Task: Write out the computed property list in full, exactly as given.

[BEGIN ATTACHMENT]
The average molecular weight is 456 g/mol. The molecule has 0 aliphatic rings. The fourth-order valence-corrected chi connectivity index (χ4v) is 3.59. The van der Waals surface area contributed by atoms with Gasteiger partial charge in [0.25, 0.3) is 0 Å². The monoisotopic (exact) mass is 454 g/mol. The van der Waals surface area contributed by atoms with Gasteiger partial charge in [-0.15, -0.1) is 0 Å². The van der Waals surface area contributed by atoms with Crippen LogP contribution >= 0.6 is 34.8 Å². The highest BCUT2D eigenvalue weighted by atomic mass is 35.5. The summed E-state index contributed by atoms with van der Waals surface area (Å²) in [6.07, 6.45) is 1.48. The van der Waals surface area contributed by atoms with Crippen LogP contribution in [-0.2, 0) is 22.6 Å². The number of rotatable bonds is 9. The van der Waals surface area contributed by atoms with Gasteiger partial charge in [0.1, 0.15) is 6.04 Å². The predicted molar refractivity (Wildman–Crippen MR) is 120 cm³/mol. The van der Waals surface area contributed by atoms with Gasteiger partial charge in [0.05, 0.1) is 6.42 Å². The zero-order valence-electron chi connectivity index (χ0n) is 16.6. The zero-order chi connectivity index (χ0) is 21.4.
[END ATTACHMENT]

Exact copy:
The average molecular weight is 456 g/mol. The molecule has 0 aliphatic rings. The fourth-order valence-corrected chi connectivity index (χ4v) is 3.59. The van der Waals surface area contributed by atoms with Gasteiger partial charge in [0.25, 0.3) is 0 Å². The monoisotopic (exact) mass is 454 g/mol. The van der Waals surface area contributed by atoms with Gasteiger partial charge in [-0.15, -0.1) is 0 Å². The van der Waals surface area contributed by atoms with Crippen LogP contribution >= 0.6 is 34.8 Å². The highest BCUT2D eigenvalue weighted by atomic mass is 35.5. The summed E-state index contributed by atoms with van der Waals surface area (Å²) in [6.07, 6.45) is 1.48. The van der Waals surface area contributed by atoms with Crippen LogP contribution in [-0.2, 0) is 22.6 Å². The number of rotatable bonds is 9. The van der Waals surface area contributed by atoms with Gasteiger partial charge in [0.1, 0.15) is 6.04 Å². The predicted molar refractivity (Wildman–Crippen MR) is 120 cm³/mol. The van der Waals surface area contributed by atoms with Gasteiger partial charge in [0.05, 0.1) is 6.42 Å². The zero-order valence-electron chi connectivity index (χ0n) is 16.6. The zero-order chi connectivity index (χ0) is 21.4.